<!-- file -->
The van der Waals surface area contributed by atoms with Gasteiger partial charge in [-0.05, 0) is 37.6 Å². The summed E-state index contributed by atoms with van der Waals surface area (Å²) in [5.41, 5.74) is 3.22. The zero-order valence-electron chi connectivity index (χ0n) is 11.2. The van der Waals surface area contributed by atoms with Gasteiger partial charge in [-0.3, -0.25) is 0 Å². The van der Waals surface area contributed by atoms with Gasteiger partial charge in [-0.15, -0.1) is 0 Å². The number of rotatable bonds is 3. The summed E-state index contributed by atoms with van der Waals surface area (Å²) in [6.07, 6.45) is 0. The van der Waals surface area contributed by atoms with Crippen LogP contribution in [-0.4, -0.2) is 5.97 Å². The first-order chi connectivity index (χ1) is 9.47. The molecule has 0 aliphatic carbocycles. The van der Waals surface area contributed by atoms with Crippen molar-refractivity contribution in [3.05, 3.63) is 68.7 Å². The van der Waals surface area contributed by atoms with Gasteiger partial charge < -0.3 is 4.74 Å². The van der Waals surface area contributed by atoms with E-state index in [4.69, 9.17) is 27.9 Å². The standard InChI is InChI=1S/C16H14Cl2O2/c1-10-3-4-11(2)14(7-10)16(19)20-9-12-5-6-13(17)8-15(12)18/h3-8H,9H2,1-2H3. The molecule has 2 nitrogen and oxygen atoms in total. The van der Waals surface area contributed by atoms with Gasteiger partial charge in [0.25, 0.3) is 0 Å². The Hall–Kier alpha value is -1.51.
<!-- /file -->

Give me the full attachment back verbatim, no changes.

The van der Waals surface area contributed by atoms with Gasteiger partial charge in [-0.05, 0) is 37.6 Å². The summed E-state index contributed by atoms with van der Waals surface area (Å²) in [5.41, 5.74) is 3.22. The zero-order valence-electron chi connectivity index (χ0n) is 11.2. The van der Waals surface area contributed by atoms with Gasteiger partial charge in [-0.3, -0.25) is 0 Å². The van der Waals surface area contributed by atoms with Gasteiger partial charge in [-0.15, -0.1) is 0 Å². The number of rotatable bonds is 3. The summed E-state index contributed by atoms with van der Waals surface area (Å²) in [6.07, 6.45) is 0. The van der Waals surface area contributed by atoms with Crippen LogP contribution in [-0.4, -0.2) is 5.97 Å². The first-order chi connectivity index (χ1) is 9.47. The molecule has 0 aliphatic carbocycles. The van der Waals surface area contributed by atoms with Crippen molar-refractivity contribution in [3.05, 3.63) is 68.7 Å². The van der Waals surface area contributed by atoms with Gasteiger partial charge < -0.3 is 4.74 Å². The van der Waals surface area contributed by atoms with E-state index in [4.69, 9.17) is 27.9 Å². The standard InChI is InChI=1S/C16H14Cl2O2/c1-10-3-4-11(2)14(7-10)16(19)20-9-12-5-6-13(17)8-15(12)18/h3-8H,9H2,1-2H3. The molecule has 2 nitrogen and oxygen atoms in total. The van der Waals surface area contributed by atoms with Gasteiger partial charge in [0.25, 0.3) is 0 Å². The Hall–Kier alpha value is -1.51.